3. Starvation, the tribunal found, is rampant among men, women and children everywhere. No one is sure of his or her next meal. There is no regular source of income, no proper jobs for many. Those who owned land have become landless overnight. The way, the erosion is going on, calls for immediate intervention. The tribunal witnessed the pathetic sight of an owner of a house situated very close to the river, dismantling his own house to save as much as he can. Starvation is a fact. And a visit to the site and talking to the people cannot but confirm it and move those who are concerned with people’s right to live with dignity. (A few photographs taken while the tribunal was at the site are annexed to this report.)
4. The tribunal also found that quite a number of people are illiterate. They just do not know how to meet the situation. Some of them had complained to government offices but there is nothing to show that the government has given them proper attention. In fact many women requested the tribunal whether the tribunal could give them BPL cards. The tribunal has reason to doubt the transparency in the matter of distribution of BPL cards. It is an irony that this district happens to be under the national programme for food for work.
5. On the question of death from starvation the tribunal found some evidence of such death of five persons. There was one case where a hungry child in the absence of her mother ate lime thinking it was curd and the child could not be saved. He was taken to the local doctor who suggested that the child be taken to the government hospital. The staff at the government hospital stated that they had no equipment to treat the child. The tribunal also heard another case where an elderly man died of starvation because he refused to eat, on learning that there was no food for the other members of the family. He just didn’t eat and died after about three days. One could argue that these are not starvation deaths; the cause of death could be old age problems, severe stomach pain, tuberculosis, cardiac problems or other ailments. But where hunger and starvation is almost self – evident, all these deaths can be attributed to hunger, malnutrition and lack of adequate food.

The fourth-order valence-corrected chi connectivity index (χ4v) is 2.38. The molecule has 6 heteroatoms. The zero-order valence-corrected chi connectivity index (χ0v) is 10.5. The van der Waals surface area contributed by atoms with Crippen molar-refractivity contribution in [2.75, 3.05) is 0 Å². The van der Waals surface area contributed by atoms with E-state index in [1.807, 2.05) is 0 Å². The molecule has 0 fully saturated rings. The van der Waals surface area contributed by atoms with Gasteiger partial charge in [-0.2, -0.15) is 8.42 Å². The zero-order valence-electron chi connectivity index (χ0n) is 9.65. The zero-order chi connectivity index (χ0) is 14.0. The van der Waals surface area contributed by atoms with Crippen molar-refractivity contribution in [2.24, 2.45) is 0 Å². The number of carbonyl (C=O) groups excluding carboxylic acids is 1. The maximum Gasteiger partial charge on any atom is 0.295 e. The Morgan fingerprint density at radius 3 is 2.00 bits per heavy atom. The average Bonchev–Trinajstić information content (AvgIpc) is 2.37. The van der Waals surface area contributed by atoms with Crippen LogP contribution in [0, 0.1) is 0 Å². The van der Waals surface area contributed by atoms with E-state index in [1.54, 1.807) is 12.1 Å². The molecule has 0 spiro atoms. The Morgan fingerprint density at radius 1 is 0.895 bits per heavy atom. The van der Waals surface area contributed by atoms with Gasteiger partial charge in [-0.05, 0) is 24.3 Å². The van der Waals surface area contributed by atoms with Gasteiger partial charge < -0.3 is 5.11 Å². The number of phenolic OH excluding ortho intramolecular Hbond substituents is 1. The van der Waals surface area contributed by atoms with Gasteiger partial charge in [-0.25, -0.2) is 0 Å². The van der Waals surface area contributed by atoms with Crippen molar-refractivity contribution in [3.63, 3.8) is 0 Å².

6. Does it make any difference if one loses one’s life due to poverty, hunger, starvation or malnutrition? Are they not all interlinked? When a person dies out of poverty or from hunger or starvation or of any ailment due to malnutrition all should mean the same.
7. The tribunal also saw a large number of children who were apparently suffering from night blindness and also from malnutrition. It appeared that there were no considered efforts from the state to address this grave issue. Any ordinary person visiting this place, without having any professional training would find that the majority of the children are suffering from extreme malnutrition. An observation made by Dr. Prajjwal Sengupta on this issue is annexed to this report.